When we compared genomic structure categories between complete SAS orthologs, we found that when the human pair was divergent (i.e., when the 5′ ends of the sense and antisense genes overlapped), its orthologous pair was most often in the complex, “other,” category (48%) in the mouse. This is unexpected because, if genomic structure were to be as consistently conserved as sequence and transcriptional activity in this subset of pairs, then we would expect the orthologs of human divergent pairs to be divergent in mouse as well. In fact, none of the three SAS genomic structure categories was found in more than half of the mouse orthologs of the human SAS pairs that had been assigned to that category (Figure 3). Aside from evolutionary lineage-specific genomic structure differences at conserved loci, an alternate explanation is that the availability of more full-length cDNAs in the mouse than in human, as a result of the FANTOM Consortium and in contrast to the more frequently 5′-truncated nature of human cDNAs, might systematically alter genomic structure classifications in mouse.
SAS pairs reflect considerable and non-conserved gene structure complexity, which is particularly interesting as a source of interspecies regulatory differences at the 3′ends of protein-coding SAS pair member genes: antisense lncRNA binding to a sense mRNA 3′UTR may obstruct a miRNA binding site in that UTR, potentially protecting the mRNA from miRNA-induced post-transcriptional suppression. This process, by which the 3′ends of SAS pair member genes' mRNAs may compete with cognate lncRNAs, and/or with trans-encoded mRNAs, for miRNA binding has been characterized as “competing endogenous RNA” regulation (Salmena et al., 2011). Our results suggest that protein-coding transcripts from orthologous loci may vary in their usage of this regulatory mechanism, because gene structure at the 3′ ends of the protein-coding genes, and the presence as well as the extent of antisense transcripts overlapping those 3′ ends, vary from species to species. The 3′ ends of genes perform a wide repertoire of regulatory roles, including the initiation of antisense transcription (Murray et al., 2012). We observed that when the human pair overlap was convergent, the mouse pair also most often fit this category (47%). Future work in this field should address whether selective pressures driven by the miRNA/antisense lncRNA competition are a reason for the relatively frequent conservation of convergent SAS overlaps.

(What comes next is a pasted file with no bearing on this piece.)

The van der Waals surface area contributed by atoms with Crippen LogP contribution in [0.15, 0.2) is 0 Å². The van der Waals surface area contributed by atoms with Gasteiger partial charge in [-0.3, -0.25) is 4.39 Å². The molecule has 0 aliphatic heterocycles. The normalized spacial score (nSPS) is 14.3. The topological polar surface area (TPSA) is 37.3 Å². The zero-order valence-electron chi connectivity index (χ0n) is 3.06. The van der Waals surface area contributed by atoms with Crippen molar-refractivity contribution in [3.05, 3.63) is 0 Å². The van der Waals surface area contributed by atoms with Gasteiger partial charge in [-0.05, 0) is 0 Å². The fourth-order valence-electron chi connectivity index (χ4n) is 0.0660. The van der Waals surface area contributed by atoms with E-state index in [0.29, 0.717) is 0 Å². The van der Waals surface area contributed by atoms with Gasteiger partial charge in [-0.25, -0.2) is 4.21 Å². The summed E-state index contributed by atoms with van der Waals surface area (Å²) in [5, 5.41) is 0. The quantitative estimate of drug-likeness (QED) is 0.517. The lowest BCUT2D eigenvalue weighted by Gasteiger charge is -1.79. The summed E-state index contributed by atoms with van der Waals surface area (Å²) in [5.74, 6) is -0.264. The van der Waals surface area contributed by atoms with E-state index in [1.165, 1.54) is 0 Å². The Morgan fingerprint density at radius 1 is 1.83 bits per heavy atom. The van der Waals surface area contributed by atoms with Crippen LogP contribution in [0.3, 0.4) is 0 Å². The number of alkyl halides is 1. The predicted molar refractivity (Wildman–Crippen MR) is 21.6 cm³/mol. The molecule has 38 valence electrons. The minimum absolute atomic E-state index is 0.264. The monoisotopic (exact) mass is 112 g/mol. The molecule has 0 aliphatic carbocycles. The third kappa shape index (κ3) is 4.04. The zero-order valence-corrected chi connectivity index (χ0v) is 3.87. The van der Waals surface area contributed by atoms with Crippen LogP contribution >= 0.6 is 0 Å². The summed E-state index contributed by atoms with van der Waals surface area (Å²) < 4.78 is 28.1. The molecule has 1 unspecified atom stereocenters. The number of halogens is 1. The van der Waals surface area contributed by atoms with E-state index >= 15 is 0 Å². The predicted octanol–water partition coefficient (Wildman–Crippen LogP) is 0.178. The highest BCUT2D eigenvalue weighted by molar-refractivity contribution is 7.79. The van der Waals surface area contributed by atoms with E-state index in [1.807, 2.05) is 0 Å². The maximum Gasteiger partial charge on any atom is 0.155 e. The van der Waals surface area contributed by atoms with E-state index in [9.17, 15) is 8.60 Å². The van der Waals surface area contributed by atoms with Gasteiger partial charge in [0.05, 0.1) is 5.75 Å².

Our Datasets Identify Candidate Loci with Non-Conserved, Terminal-End-Dependent Regulation
Among SAS gene pair structural category types in human and mouse (divergent, convergent, or “other”), 42% of pairs display the same pair structure. The lack of pair structure conservation in the remaining group hints at a diversity of regulatory mechanisms through which lncRNAs at orthologous loci may exert regulation, and be regulated, in different evolutionary lineages. We also identified SAS pairs with both genomic conservation and transcriptional activity conservation, but with an apparently flipped region of exonic SAS overlap: for example, a SAS pair is divergent in human, but its putative ortholog is convergent in mouse. These SAS pairs may harbor conserved protein-coding genes overlapped by non-conserved terminal-end-overlapping antisense lncRNAs, pointing to different antisense mechanisms of regulating an orthologous protein-coding gene in different species. We provide a resource that can be used to identify non-conserved terminal-end-overlapping antisense transcripts (Supplementary Dataset 4).